Disney’s young adult division, Freeform, takes a variable turn in Collins overhaul
After transitioning into a streaming-first platform in 2022, Freeform has a new purpose and look that uses a limitless, changing design to reflect its audience.
- Liz Gorny
- 9 March 2023
Collins has recently launched its full rebrand of Freeform after audiences got their first look at the work in September 2022. The cable channel – Disney’s division for young adults and teens – has moved through a couple of design eras since rebranding from ABC Family to Freeform in 2016. This latest edition moves away from a circular logo, enclosing FF initials, to a variable typographic approach under Collins – a typeface which is “always in a state of becoming, like [Freeform’s] audience”, the design company’s case study explains.
Collins worked with leaders at Freeform to redefine its brand purpose. One of the major shifts was in perceptions around its young audience. “They’re not coming-of-age, but in a constant state of becoming – and want shows that help them expand their world, not escape from it,” Collins explains.
The design gives weight to this idea with a modernist typeface that appears to be constantly forming and re-imagining itself. Collins worked with Monotype to transform the original cut of Helvetica – Max Miedinger and Eduard Hoffmann’s Neue Haas Grotesk. Across the brand, letterforms swivel and twist, a motion which is fully captured through animation but suggested even when static.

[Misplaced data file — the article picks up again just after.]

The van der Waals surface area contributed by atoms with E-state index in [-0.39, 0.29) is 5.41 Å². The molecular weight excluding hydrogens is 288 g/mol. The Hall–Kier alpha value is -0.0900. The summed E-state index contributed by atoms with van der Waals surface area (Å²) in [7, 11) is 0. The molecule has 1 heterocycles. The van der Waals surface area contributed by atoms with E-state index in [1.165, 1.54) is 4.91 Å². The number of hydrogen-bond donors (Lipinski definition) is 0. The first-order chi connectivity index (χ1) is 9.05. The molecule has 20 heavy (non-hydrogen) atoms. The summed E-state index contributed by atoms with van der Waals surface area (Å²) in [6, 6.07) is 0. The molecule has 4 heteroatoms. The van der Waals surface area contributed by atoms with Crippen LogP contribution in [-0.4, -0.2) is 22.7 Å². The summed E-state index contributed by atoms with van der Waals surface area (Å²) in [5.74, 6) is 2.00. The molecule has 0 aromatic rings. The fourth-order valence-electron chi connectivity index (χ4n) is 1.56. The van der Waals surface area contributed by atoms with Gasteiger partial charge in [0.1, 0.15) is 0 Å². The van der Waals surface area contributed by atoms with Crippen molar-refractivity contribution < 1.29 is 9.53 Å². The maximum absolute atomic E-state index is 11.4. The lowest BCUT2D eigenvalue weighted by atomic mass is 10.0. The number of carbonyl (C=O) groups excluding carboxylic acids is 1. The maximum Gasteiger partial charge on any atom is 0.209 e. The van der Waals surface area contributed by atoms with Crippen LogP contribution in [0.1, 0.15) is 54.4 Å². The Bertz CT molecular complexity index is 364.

In an interview with Variety, content marketing senior VP, Joe Ortiz offered more context on this aspect last year. “What we started thinking about is shape and looking at that curvature and the implied motion,” Joe explains. “And so everything feels like even when it’s static, it’s moving or it’s about to move. Always at its heart, there’s the ability to change and an openness to change.” Ortiz added that the whole design system was built on the formation and curvature of the F letterform.
Collins draws parallels between the unexpected twists of the brand’s design and “any great story”, adding that Freeform “makes its name by backing young adult stories that buck tropes, flip scripts and curb such conventions”.
After two Freeform brand iterations that lean towards ocean blues and softer-edged design, the new work from Collins feels more grown up, in line with the more nuanced brand purpose that appears to give more agency to Freeform’s young audience. Collins also manages to work more energy and dynamism into this version, utilising palette pops of pinks and sharp expressive shapes.
GalleryCollins: Freeform (Copyright © Collins / Freeform, 2023)
Collins: Freeform (Copyright © Collins / Freeform, 2023)
About the Author
Liz (she/they) joined It’s Nice That as news writer in December 2021. After graduating from the University of Bristol, they worked freelance, writing for independent publications such as Little White Lies, Indie magazine and design studio Evermade.